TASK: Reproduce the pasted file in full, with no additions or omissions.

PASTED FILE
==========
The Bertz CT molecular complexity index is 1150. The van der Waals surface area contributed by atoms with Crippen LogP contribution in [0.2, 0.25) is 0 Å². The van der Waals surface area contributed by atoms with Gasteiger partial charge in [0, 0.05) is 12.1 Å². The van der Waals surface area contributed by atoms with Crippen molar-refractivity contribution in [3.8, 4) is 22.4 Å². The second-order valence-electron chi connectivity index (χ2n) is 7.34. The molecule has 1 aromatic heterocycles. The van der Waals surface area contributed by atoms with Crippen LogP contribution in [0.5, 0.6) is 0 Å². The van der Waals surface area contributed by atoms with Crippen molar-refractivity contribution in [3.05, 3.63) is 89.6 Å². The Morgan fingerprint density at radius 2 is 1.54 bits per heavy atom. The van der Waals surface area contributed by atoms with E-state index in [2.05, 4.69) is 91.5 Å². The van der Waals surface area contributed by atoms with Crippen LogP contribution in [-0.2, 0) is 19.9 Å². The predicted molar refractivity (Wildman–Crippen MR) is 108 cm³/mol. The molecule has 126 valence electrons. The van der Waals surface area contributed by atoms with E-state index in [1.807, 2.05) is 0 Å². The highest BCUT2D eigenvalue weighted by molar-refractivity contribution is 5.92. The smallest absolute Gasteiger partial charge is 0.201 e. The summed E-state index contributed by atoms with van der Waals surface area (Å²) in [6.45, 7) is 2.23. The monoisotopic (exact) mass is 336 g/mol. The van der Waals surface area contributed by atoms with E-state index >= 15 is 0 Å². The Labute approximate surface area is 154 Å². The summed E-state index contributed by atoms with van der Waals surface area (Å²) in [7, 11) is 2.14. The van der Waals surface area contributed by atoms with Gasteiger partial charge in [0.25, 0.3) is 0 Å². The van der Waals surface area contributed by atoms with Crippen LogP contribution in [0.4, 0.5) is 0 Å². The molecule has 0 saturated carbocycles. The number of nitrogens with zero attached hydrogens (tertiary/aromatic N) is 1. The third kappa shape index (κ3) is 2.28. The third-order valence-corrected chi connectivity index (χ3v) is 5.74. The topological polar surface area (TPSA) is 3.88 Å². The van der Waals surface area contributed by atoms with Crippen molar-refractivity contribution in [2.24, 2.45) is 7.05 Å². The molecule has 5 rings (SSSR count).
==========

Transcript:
The Bertz CT molecular complexity index is 1150. The van der Waals surface area contributed by atoms with Crippen LogP contribution in [0.2, 0.25) is 0 Å². The van der Waals surface area contributed by atoms with Gasteiger partial charge in [0, 0.05) is 12.1 Å². The van der Waals surface area contributed by atoms with Crippen molar-refractivity contribution in [3.8, 4) is 22.4 Å². The second-order valence-electron chi connectivity index (χ2n) is 7.34. The molecule has 1 aromatic heterocycles. The van der Waals surface area contributed by atoms with Crippen LogP contribution in [0.5, 0.6) is 0 Å². The van der Waals surface area contributed by atoms with Crippen molar-refractivity contribution in [3.05, 3.63) is 89.6 Å². The Morgan fingerprint density at radius 2 is 1.54 bits per heavy atom. The van der Waals surface area contributed by atoms with E-state index in [2.05, 4.69) is 91.5 Å². The van der Waals surface area contributed by atoms with Crippen LogP contribution in [-0.2, 0) is 19.9 Å². The predicted molar refractivity (Wildman–Crippen MR) is 108 cm³/mol. The molecule has 126 valence electrons. The van der Waals surface area contributed by atoms with E-state index in [1.807, 2.05) is 0 Å². The highest BCUT2D eigenvalue weighted by molar-refractivity contribution is 5.92. The smallest absolute Gasteiger partial charge is 0.201 e. The summed E-state index contributed by atoms with van der Waals surface area (Å²) in [6.45, 7) is 2.23. The monoisotopic (exact) mass is 336 g/mol. The van der Waals surface area contributed by atoms with E-state index >= 15 is 0 Å². The Labute approximate surface area is 154 Å². The summed E-state index contributed by atoms with van der Waals surface area (Å²) in [7, 11) is 2.14. The van der Waals surface area contributed by atoms with Gasteiger partial charge in [0.25, 0.3) is 0 Å². The van der Waals surface area contributed by atoms with Crippen LogP contribution in [0.4, 0.5) is 0 Å². The molecule has 0 saturated carbocycles. The number of nitrogens with zero attached hydrogens (tertiary/aromatic N) is 1. The third kappa shape index (κ3) is 2.28. The third-order valence-corrected chi connectivity index (χ3v) is 5.74. The topological polar surface area (TPSA) is 3.88 Å². The van der Waals surface area contributed by atoms with Crippen molar-refractivity contribution in [2.24, 2.45) is 7.05 Å². The molecule has 5 rings (SSSR count).